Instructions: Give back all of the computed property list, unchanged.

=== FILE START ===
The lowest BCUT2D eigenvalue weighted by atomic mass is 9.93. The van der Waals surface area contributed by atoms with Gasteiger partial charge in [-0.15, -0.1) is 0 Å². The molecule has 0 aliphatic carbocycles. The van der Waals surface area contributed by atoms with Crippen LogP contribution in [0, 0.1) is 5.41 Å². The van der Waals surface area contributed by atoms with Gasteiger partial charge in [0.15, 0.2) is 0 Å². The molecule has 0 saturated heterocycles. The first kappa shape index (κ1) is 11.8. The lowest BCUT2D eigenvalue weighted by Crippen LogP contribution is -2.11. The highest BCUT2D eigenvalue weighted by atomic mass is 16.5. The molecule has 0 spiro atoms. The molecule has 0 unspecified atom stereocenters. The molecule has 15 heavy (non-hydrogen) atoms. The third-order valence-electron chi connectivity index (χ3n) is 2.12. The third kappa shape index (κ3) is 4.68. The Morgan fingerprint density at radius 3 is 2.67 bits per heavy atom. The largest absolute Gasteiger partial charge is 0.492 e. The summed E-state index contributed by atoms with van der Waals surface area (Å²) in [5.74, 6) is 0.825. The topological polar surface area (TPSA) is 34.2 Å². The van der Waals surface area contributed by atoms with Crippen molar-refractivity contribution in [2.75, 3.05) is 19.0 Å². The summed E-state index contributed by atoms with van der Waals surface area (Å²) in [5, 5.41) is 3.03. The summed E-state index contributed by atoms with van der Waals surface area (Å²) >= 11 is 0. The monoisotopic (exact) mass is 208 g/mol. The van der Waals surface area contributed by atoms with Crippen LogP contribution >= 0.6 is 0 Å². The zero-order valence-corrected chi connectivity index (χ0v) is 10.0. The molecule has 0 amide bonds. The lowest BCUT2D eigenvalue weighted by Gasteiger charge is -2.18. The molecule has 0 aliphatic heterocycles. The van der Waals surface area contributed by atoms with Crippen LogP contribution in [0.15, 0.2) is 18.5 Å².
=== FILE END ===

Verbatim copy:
The lowest BCUT2D eigenvalue weighted by atomic mass is 9.93. The van der Waals surface area contributed by atoms with Gasteiger partial charge in [-0.15, -0.1) is 0 Å². The molecule has 0 aliphatic carbocycles. The van der Waals surface area contributed by atoms with Crippen LogP contribution in [0, 0.1) is 5.41 Å². The van der Waals surface area contributed by atoms with Gasteiger partial charge in [0.15, 0.2) is 0 Å². The molecule has 0 saturated heterocycles. The first kappa shape index (κ1) is 11.8. The lowest BCUT2D eigenvalue weighted by Crippen LogP contribution is -2.11. The highest BCUT2D eigenvalue weighted by atomic mass is 16.5. The molecule has 0 spiro atoms. The molecule has 0 unspecified atom stereocenters. The molecule has 15 heavy (non-hydrogen) atoms. The third-order valence-electron chi connectivity index (χ3n) is 2.12. The third kappa shape index (κ3) is 4.68. The Morgan fingerprint density at radius 3 is 2.67 bits per heavy atom. The largest absolute Gasteiger partial charge is 0.492 e. The summed E-state index contributed by atoms with van der Waals surface area (Å²) in [5.74, 6) is 0.825. The topological polar surface area (TPSA) is 34.2 Å². The van der Waals surface area contributed by atoms with Crippen molar-refractivity contribution in [2.75, 3.05) is 19.0 Å². The summed E-state index contributed by atoms with van der Waals surface area (Å²) in [5, 5.41) is 3.03. The summed E-state index contributed by atoms with van der Waals surface area (Å²) >= 11 is 0. The monoisotopic (exact) mass is 208 g/mol. The van der Waals surface area contributed by atoms with Crippen LogP contribution >= 0.6 is 0 Å². The zero-order valence-corrected chi connectivity index (χ0v) is 10.0. The molecule has 0 amide bonds. The lowest BCUT2D eigenvalue weighted by Gasteiger charge is -2.18. The molecule has 0 aliphatic heterocycles. The van der Waals surface area contributed by atoms with Crippen LogP contribution in [0.15, 0.2) is 18.5 Å².